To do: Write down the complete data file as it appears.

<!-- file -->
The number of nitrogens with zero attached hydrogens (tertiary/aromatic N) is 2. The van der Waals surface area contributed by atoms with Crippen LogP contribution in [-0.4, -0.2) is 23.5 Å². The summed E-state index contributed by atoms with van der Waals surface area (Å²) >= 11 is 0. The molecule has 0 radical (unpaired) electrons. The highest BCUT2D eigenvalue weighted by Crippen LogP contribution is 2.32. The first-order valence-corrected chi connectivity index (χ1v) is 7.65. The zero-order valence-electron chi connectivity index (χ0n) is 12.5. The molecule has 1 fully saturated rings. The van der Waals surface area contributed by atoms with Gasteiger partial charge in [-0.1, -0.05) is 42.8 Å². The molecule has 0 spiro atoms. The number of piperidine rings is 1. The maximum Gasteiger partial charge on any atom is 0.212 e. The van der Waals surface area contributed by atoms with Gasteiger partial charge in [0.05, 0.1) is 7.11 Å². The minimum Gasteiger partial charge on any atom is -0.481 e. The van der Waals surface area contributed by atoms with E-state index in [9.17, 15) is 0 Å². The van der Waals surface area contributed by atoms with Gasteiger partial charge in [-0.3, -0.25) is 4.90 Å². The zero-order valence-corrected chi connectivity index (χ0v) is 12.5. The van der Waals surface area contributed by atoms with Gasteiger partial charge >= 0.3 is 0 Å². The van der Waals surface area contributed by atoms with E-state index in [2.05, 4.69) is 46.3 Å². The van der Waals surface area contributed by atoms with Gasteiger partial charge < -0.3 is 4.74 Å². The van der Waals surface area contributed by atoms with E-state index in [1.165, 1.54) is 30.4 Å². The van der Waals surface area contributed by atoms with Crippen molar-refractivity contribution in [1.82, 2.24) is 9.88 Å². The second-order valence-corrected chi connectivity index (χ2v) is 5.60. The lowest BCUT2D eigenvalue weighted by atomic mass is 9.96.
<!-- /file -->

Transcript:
The number of nitrogens with zero attached hydrogens (tertiary/aromatic N) is 2. The van der Waals surface area contributed by atoms with Crippen LogP contribution in [-0.4, -0.2) is 23.5 Å². The summed E-state index contributed by atoms with van der Waals surface area (Å²) >= 11 is 0. The molecule has 0 radical (unpaired) electrons. The highest BCUT2D eigenvalue weighted by Crippen LogP contribution is 2.32. The first-order valence-corrected chi connectivity index (χ1v) is 7.65. The zero-order valence-electron chi connectivity index (χ0n) is 12.5. The molecule has 1 fully saturated rings. The van der Waals surface area contributed by atoms with Gasteiger partial charge in [-0.1, -0.05) is 42.8 Å². The molecule has 0 spiro atoms. The number of piperidine rings is 1. The maximum Gasteiger partial charge on any atom is 0.212 e. The van der Waals surface area contributed by atoms with Gasteiger partial charge in [0.05, 0.1) is 7.11 Å². The minimum Gasteiger partial charge on any atom is -0.481 e. The van der Waals surface area contributed by atoms with E-state index in [9.17, 15) is 0 Å². The van der Waals surface area contributed by atoms with Gasteiger partial charge in [-0.3, -0.25) is 4.90 Å². The zero-order valence-corrected chi connectivity index (χ0v) is 12.5. The van der Waals surface area contributed by atoms with Gasteiger partial charge >= 0.3 is 0 Å². The van der Waals surface area contributed by atoms with E-state index in [2.05, 4.69) is 46.3 Å². The van der Waals surface area contributed by atoms with Gasteiger partial charge < -0.3 is 4.74 Å². The van der Waals surface area contributed by atoms with E-state index in [1.165, 1.54) is 30.4 Å². The van der Waals surface area contributed by atoms with Crippen molar-refractivity contribution in [1.82, 2.24) is 9.88 Å². The second-order valence-corrected chi connectivity index (χ2v) is 5.60. The lowest BCUT2D eigenvalue weighted by atomic mass is 9.96.